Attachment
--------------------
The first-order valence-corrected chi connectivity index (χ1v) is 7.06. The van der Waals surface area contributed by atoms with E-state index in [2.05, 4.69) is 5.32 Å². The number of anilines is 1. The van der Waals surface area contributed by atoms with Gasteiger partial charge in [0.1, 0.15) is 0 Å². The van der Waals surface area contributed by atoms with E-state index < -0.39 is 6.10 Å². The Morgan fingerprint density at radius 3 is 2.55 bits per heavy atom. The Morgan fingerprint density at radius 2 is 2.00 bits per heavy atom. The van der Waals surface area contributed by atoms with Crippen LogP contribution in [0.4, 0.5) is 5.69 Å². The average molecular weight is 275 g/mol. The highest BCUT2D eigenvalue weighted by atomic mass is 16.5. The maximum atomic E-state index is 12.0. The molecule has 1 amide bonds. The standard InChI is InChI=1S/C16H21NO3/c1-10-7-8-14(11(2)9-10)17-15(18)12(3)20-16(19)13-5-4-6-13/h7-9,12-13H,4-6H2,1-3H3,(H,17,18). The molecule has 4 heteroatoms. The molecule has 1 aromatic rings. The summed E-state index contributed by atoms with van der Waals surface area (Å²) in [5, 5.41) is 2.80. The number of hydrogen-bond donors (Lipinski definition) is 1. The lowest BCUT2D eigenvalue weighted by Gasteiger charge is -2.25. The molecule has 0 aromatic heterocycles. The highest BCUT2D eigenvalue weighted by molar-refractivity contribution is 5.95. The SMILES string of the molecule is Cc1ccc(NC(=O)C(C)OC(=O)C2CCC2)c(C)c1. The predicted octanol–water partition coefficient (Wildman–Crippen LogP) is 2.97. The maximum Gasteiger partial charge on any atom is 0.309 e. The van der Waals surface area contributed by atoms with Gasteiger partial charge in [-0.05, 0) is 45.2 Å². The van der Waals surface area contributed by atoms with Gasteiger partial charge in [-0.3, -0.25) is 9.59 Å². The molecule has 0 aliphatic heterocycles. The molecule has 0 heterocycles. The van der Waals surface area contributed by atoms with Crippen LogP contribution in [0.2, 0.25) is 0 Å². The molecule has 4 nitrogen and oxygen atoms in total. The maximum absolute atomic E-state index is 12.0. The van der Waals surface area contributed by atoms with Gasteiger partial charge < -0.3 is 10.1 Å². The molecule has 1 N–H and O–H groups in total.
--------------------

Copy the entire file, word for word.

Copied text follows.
The first-order valence-corrected chi connectivity index (χ1v) is 7.06. The van der Waals surface area contributed by atoms with E-state index in [2.05, 4.69) is 5.32 Å². The number of anilines is 1. The van der Waals surface area contributed by atoms with Gasteiger partial charge in [0.1, 0.15) is 0 Å². The van der Waals surface area contributed by atoms with E-state index < -0.39 is 6.10 Å². The Morgan fingerprint density at radius 3 is 2.55 bits per heavy atom. The Morgan fingerprint density at radius 2 is 2.00 bits per heavy atom. The van der Waals surface area contributed by atoms with Crippen LogP contribution in [0.4, 0.5) is 5.69 Å². The average molecular weight is 275 g/mol. The highest BCUT2D eigenvalue weighted by atomic mass is 16.5. The maximum atomic E-state index is 12.0. The molecule has 1 amide bonds. The standard InChI is InChI=1S/C16H21NO3/c1-10-7-8-14(11(2)9-10)17-15(18)12(3)20-16(19)13-5-4-6-13/h7-9,12-13H,4-6H2,1-3H3,(H,17,18). The molecule has 4 heteroatoms. The molecule has 1 aromatic rings. The summed E-state index contributed by atoms with van der Waals surface area (Å²) in [5, 5.41) is 2.80. The number of hydrogen-bond donors (Lipinski definition) is 1. The lowest BCUT2D eigenvalue weighted by Gasteiger charge is -2.25. The molecule has 0 aromatic heterocycles. The highest BCUT2D eigenvalue weighted by molar-refractivity contribution is 5.95. The SMILES string of the molecule is Cc1ccc(NC(=O)C(C)OC(=O)C2CCC2)c(C)c1. The predicted octanol–water partition coefficient (Wildman–Crippen LogP) is 2.97. The maximum Gasteiger partial charge on any atom is 0.309 e. The van der Waals surface area contributed by atoms with Gasteiger partial charge in [-0.05, 0) is 45.2 Å². The van der Waals surface area contributed by atoms with Gasteiger partial charge in [-0.3, -0.25) is 9.59 Å². The molecule has 0 aliphatic heterocycles. The molecule has 0 heterocycles. The van der Waals surface area contributed by atoms with Crippen LogP contribution in [0.2, 0.25) is 0 Å². The molecule has 4 nitrogen and oxygen atoms in total. The maximum absolute atomic E-state index is 12.0. The van der Waals surface area contributed by atoms with Gasteiger partial charge < -0.3 is 10.1 Å². The molecule has 1 N–H and O–H groups in total.